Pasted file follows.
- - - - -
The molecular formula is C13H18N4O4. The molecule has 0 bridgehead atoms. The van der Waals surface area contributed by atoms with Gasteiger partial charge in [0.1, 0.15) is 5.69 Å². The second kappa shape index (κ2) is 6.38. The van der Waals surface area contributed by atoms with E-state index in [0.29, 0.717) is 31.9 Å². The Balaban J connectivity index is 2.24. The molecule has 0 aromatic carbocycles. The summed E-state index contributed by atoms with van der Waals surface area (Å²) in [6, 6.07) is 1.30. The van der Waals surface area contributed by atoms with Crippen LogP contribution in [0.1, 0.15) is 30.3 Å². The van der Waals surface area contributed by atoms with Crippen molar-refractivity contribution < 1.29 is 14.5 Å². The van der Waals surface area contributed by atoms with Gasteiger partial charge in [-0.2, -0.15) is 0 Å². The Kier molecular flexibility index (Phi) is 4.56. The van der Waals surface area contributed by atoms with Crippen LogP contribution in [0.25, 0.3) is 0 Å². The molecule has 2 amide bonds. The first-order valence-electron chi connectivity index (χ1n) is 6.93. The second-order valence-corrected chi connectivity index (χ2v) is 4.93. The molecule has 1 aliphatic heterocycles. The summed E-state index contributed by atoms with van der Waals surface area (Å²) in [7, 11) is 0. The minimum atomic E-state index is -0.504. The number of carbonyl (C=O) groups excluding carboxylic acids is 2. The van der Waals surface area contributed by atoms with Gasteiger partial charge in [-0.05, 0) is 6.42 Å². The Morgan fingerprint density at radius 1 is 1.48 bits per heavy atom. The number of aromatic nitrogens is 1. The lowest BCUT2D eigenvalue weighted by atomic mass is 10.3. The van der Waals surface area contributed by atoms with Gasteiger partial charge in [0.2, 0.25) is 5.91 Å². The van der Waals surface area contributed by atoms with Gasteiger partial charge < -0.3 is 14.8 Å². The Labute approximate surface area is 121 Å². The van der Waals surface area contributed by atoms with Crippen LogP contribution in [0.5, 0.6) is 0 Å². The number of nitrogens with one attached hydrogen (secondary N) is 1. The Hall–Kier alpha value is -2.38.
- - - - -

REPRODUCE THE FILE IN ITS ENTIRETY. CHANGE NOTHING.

The molecular formula is C13H18N4O4. The molecule has 0 bridgehead atoms. The van der Waals surface area contributed by atoms with Gasteiger partial charge in [0.1, 0.15) is 5.69 Å². The second kappa shape index (κ2) is 6.38. The van der Waals surface area contributed by atoms with E-state index in [0.29, 0.717) is 31.9 Å². The Balaban J connectivity index is 2.24. The molecule has 0 aromatic carbocycles. The summed E-state index contributed by atoms with van der Waals surface area (Å²) in [6, 6.07) is 1.30. The van der Waals surface area contributed by atoms with Crippen LogP contribution in [0.1, 0.15) is 30.3 Å². The van der Waals surface area contributed by atoms with Crippen molar-refractivity contribution < 1.29 is 14.5 Å². The van der Waals surface area contributed by atoms with Gasteiger partial charge in [-0.2, -0.15) is 0 Å². The Kier molecular flexibility index (Phi) is 4.56. The van der Waals surface area contributed by atoms with Crippen LogP contribution in [0.25, 0.3) is 0 Å². The molecule has 2 amide bonds. The first-order valence-electron chi connectivity index (χ1n) is 6.93. The second-order valence-corrected chi connectivity index (χ2v) is 4.93. The molecule has 1 aliphatic heterocycles. The summed E-state index contributed by atoms with van der Waals surface area (Å²) in [7, 11) is 0. The minimum atomic E-state index is -0.504. The number of carbonyl (C=O) groups excluding carboxylic acids is 2. The van der Waals surface area contributed by atoms with Gasteiger partial charge in [-0.05, 0) is 6.42 Å². The Morgan fingerprint density at radius 1 is 1.48 bits per heavy atom. The number of aromatic nitrogens is 1. The lowest BCUT2D eigenvalue weighted by atomic mass is 10.3. The van der Waals surface area contributed by atoms with Gasteiger partial charge in [0.2, 0.25) is 5.91 Å². The van der Waals surface area contributed by atoms with Gasteiger partial charge < -0.3 is 14.8 Å². The Labute approximate surface area is 121 Å². The van der Waals surface area contributed by atoms with Crippen LogP contribution in [0.5, 0.6) is 0 Å². The number of nitrogens with one attached hydrogen (secondary N) is 1. The Hall–Kier alpha value is -2.38.